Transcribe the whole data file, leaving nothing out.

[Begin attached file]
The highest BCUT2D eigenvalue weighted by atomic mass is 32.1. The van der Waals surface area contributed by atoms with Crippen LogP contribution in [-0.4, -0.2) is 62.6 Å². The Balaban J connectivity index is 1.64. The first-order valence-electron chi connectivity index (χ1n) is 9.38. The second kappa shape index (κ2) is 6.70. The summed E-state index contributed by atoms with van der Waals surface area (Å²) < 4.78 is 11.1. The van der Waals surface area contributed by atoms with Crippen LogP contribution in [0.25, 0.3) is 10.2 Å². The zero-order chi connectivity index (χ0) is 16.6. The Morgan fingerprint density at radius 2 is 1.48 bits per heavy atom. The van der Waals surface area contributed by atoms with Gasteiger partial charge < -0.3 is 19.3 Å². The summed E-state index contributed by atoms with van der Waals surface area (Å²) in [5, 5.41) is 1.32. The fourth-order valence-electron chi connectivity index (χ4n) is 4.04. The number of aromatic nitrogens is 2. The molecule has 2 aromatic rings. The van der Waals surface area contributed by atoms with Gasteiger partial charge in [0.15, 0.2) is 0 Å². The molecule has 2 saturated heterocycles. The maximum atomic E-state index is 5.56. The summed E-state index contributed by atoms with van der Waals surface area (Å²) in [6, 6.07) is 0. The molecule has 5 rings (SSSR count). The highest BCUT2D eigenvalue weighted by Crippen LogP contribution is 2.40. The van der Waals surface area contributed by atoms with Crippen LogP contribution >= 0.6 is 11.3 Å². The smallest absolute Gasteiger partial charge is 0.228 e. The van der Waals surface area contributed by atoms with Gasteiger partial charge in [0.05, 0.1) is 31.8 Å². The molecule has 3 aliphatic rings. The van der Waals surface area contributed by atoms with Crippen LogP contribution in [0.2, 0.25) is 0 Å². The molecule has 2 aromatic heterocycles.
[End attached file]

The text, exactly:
The highest BCUT2D eigenvalue weighted by atomic mass is 32.1. The van der Waals surface area contributed by atoms with Crippen LogP contribution in [-0.4, -0.2) is 62.6 Å². The Balaban J connectivity index is 1.64. The first-order valence-electron chi connectivity index (χ1n) is 9.38. The second kappa shape index (κ2) is 6.70. The summed E-state index contributed by atoms with van der Waals surface area (Å²) < 4.78 is 11.1. The van der Waals surface area contributed by atoms with Crippen LogP contribution in [0.25, 0.3) is 10.2 Å². The zero-order chi connectivity index (χ0) is 16.6. The Morgan fingerprint density at radius 2 is 1.48 bits per heavy atom. The van der Waals surface area contributed by atoms with Gasteiger partial charge < -0.3 is 19.3 Å². The summed E-state index contributed by atoms with van der Waals surface area (Å²) in [5, 5.41) is 1.32. The fourth-order valence-electron chi connectivity index (χ4n) is 4.04. The number of aromatic nitrogens is 2. The molecule has 2 aromatic rings. The van der Waals surface area contributed by atoms with Gasteiger partial charge in [0.15, 0.2) is 0 Å². The molecule has 2 saturated heterocycles. The maximum atomic E-state index is 5.56. The summed E-state index contributed by atoms with van der Waals surface area (Å²) in [6, 6.07) is 0. The molecule has 5 rings (SSSR count). The highest BCUT2D eigenvalue weighted by Crippen LogP contribution is 2.40. The van der Waals surface area contributed by atoms with Crippen LogP contribution >= 0.6 is 11.3 Å². The smallest absolute Gasteiger partial charge is 0.228 e. The van der Waals surface area contributed by atoms with Gasteiger partial charge in [0.05, 0.1) is 31.8 Å². The molecule has 3 aliphatic rings. The van der Waals surface area contributed by atoms with Crippen LogP contribution in [0.2, 0.25) is 0 Å². The molecule has 2 aromatic heterocycles.